Newscasts

PNS Daily Newscast - January 22, 2018 


The funding stumble in Congress deepens the crisis for health centers; also on our nationwide rundown; we will let you know about concerns over possible "gifts" to payday lenders; and a new survey provides alarming numbers about young people and homelessness.

Daily Newscasts

Public News Service - IL: Environment

Advocates say low-income residents in Illinois are most impacted by pollution from power plants. (sierraclub.org)

SPRINGFIELD, Ill. — Residents, and health and environmental experts are pushing back against a state government plan to aid Dynegy Coal Plants, claiming the company is being allowed to rewrite clean-air rules.
 Opponents of the plan say efforts to change how emissions are controlled and

Critics say fracking leaves White County vulnerable because of high levels of naturally occurring radioactivity and seismic activity. (il.gov)

WHITE COUNTY, Ill. -- High volume fracking has come to Illinois, and environmental groups are gearing up for a battle. Late last week, the state Department of Natural Resources granted Kansas-based Woolsey Companies a permit to begin fracking at a site in White County, despite cries from environme

Carbon dioxide strips nutrients out of wheat, rice, peas and other crops. (usda.gov)

SPRINGFIELD, Ill. -- A report that looks in depth at how climate change is robbing crops of nutrition says there will be more hungry people and more suffering due to vitamin deficiencies. Samuel Myers, an environmental health researcher at Harvard's School of Public Health, conducted a study in 20

Legislation in the U.S. House could mean more radioactive material moving through Illinois. (illinois.gov)

SPRINGFIELD, Ill. - Environmental groups have a warning for the nation's leaders: Haste will make more waste. A House vote could come as soon as this week on legislation known as the "Nuclear Waste Policy Amendments Act of 2017." The bill would mean building more temporary storage facilities around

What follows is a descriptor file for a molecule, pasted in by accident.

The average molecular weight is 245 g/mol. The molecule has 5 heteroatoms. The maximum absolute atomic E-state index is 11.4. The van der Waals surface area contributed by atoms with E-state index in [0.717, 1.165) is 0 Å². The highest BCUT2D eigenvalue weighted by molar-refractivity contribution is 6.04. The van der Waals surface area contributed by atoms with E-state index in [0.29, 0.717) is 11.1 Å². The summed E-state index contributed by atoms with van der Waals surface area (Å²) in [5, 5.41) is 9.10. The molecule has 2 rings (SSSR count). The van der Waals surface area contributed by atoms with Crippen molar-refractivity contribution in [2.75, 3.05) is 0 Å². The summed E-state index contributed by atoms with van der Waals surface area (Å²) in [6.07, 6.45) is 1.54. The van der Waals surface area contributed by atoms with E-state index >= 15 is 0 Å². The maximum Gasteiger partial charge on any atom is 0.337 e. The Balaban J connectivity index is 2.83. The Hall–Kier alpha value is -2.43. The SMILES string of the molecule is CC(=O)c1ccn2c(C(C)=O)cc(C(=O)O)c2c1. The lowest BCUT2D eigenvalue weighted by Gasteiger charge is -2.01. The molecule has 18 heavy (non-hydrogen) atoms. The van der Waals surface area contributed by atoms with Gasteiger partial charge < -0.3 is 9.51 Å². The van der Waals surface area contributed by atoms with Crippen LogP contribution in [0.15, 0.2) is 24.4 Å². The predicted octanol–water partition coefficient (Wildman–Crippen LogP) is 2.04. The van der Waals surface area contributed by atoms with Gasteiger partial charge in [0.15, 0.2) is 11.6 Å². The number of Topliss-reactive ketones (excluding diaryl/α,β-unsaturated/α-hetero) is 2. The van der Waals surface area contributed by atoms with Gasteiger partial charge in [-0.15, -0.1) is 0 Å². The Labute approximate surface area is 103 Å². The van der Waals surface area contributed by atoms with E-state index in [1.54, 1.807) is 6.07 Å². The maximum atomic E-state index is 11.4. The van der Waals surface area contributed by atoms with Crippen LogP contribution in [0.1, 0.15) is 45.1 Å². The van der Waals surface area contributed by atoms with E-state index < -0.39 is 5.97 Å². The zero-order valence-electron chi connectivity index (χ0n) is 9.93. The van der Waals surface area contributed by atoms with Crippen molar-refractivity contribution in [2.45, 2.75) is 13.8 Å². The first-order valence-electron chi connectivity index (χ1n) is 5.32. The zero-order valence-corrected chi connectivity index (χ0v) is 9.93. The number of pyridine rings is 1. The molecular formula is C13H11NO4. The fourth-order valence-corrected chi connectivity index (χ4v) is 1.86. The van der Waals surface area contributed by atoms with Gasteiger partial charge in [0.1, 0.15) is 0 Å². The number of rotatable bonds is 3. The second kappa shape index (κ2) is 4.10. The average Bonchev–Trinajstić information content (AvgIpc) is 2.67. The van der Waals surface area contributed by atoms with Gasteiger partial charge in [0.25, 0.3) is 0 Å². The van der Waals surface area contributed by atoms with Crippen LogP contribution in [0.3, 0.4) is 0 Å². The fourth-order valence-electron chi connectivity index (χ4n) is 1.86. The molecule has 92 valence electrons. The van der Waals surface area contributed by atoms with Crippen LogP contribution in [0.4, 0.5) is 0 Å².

A new book calls for planners to think ahead about where solar and wind farms will go. (energy.gov)

SPRINGFIELD, Ill. – As more Americans realize the need to transition from fossil fuel to renewable energy, there's a need to plan those changes carefully or environmentalists say we're just trading one problem for another. Joe Kiesecker, the lead scientist for the Nature Conservancy's Global

Energy harnessed from the sun is growing in popularity in Illinois. (ruralsolarstories.org)

SPRINGFIELD, Ill. – Despite some setbacks on the national level when it comes to clean, renewable energy, Illinois is moving forward in the solar and wind sector. The Future Energy Jobs bill was signed into law late last year, and it requires the state to have at least an additional 3,000 me

Many roads and bridges in Illinois and across the nation aren't as safe as they could be, but will money be allocated to fix them? (idot.gov)

SPRINGFIELD, Ill. – While Illinois lawmakers continue to grapple with how to balance an overdue budget, they're being urged to keep the safety of the state's roads and bridges in mind. According to the latest report card by the American Society of Civil Engineers, there's a lot of work to be

Attention is being drawn to a precious commodity to many across the globe: water. (bloodwater.org)

SPRINGFIELD, Ill. – Wednesday is World Water Day, and Illinoisans are being asked to step up conservation to help people in this country and all over the world. According to the U.N, there are more than 663 million people living without a safe water supply close to home. Although it's not

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